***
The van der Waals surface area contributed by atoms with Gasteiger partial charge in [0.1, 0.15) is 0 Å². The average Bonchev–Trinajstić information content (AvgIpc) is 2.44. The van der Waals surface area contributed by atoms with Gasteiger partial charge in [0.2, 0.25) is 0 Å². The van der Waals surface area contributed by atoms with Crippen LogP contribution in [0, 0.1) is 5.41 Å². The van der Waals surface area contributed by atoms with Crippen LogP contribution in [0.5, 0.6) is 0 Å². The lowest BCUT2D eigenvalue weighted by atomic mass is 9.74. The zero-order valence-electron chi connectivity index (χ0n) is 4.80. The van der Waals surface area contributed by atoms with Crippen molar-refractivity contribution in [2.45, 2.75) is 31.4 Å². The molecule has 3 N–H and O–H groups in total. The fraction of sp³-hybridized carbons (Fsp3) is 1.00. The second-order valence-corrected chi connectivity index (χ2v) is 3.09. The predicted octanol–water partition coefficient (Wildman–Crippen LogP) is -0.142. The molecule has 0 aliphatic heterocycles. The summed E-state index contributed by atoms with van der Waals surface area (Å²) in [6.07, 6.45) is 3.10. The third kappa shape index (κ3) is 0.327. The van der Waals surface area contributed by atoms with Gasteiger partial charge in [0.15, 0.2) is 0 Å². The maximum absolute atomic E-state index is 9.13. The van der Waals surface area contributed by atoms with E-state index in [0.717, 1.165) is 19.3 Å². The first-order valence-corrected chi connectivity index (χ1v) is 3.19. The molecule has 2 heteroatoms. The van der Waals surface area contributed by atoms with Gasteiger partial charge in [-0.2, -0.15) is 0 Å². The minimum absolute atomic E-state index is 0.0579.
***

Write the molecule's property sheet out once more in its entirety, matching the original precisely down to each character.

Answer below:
The van der Waals surface area contributed by atoms with Gasteiger partial charge in [0.1, 0.15) is 0 Å². The average Bonchev–Trinajstić information content (AvgIpc) is 2.44. The van der Waals surface area contributed by atoms with Gasteiger partial charge in [0.2, 0.25) is 0 Å². The van der Waals surface area contributed by atoms with Crippen LogP contribution in [0, 0.1) is 5.41 Å². The van der Waals surface area contributed by atoms with Crippen LogP contribution in [0.5, 0.6) is 0 Å². The lowest BCUT2D eigenvalue weighted by atomic mass is 9.74. The zero-order valence-electron chi connectivity index (χ0n) is 4.80. The van der Waals surface area contributed by atoms with Crippen molar-refractivity contribution in [2.45, 2.75) is 31.4 Å². The molecule has 3 N–H and O–H groups in total. The fraction of sp³-hybridized carbons (Fsp3) is 1.00. The second-order valence-corrected chi connectivity index (χ2v) is 3.09. The predicted octanol–water partition coefficient (Wildman–Crippen LogP) is -0.142. The molecule has 0 aliphatic heterocycles. The summed E-state index contributed by atoms with van der Waals surface area (Å²) in [6.07, 6.45) is 3.10. The third kappa shape index (κ3) is 0.327. The van der Waals surface area contributed by atoms with Gasteiger partial charge in [0.15, 0.2) is 0 Å². The maximum absolute atomic E-state index is 9.13. The van der Waals surface area contributed by atoms with E-state index in [0.717, 1.165) is 19.3 Å². The first-order valence-corrected chi connectivity index (χ1v) is 3.19. The molecule has 2 heteroatoms. The van der Waals surface area contributed by atoms with Gasteiger partial charge in [-0.2, -0.15) is 0 Å². The minimum absolute atomic E-state index is 0.0579.